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Essential papers, by George

The Founding Fathers' documents will be published online . . . eventually.

January 14, 2008|Jeffrey H. Birnbaum | Washington Post

WASHINGTON -- At the end of last year's session of Congress, lawmakers slipped a provision into law that directed the archivist of the United States to come up with a plan to hasten the online publication of the papers of America's Founding Fathers.

The measure was a victory for former Rep. Michael A. Andrews (D-Texas) and his client, the Pew Charitable Trusts.

More than 200 years after they were written, large portions of the papers are still decades away from being published. That prompted Andrews and Pew to lead a distinguished group of scholars and federal officials to pressure Congress to speed the process.

The advocates, including the Pulitzer Prize-winning historian David McCullough, persuaded congressional appropriators to direct the archivist's National Historical Publications and Records Commission to develop a plan, due in 90 days, to put the papers online.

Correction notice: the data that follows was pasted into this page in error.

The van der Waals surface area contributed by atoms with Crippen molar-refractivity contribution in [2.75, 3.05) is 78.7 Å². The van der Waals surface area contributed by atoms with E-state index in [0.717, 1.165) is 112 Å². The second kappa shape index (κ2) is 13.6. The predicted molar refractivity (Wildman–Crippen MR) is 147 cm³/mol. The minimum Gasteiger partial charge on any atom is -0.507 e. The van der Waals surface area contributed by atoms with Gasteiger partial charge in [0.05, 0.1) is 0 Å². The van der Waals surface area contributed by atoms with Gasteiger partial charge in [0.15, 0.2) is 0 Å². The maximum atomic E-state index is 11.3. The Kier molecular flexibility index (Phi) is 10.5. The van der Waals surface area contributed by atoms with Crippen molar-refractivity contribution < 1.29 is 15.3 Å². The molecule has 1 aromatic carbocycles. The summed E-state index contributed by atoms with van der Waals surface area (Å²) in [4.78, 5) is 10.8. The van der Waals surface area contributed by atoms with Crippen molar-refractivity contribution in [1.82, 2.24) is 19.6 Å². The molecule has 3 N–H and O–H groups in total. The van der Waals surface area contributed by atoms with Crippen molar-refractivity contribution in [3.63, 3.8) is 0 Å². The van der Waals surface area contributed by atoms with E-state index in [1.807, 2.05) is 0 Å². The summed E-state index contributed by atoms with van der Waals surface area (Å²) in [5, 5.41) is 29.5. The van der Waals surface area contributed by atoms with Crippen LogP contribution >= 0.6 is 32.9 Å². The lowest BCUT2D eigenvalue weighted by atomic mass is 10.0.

The step was a long time in coming. Teams of scholars have been working since Harry Truman was president in the late 1940s to compile and annotate the letters, correspondence and documents of George Washington, John Adams, James Madison, Benjamin Franklin and Thomas Jefferson.

Only the papers of Alexander Hamilton have been finished, largely because the scholars did not have as many to comb through. Hamilton died in his late 40s after a duel with Aaron Burr.

"I feel very strongly that this is as worthy as any publishing effort that I know of," said McCullough, winner of two Pulitzer Prizes. "It's just a shame that it is taking so long."

The documents include letters to and from the principals and diary and journal entries.

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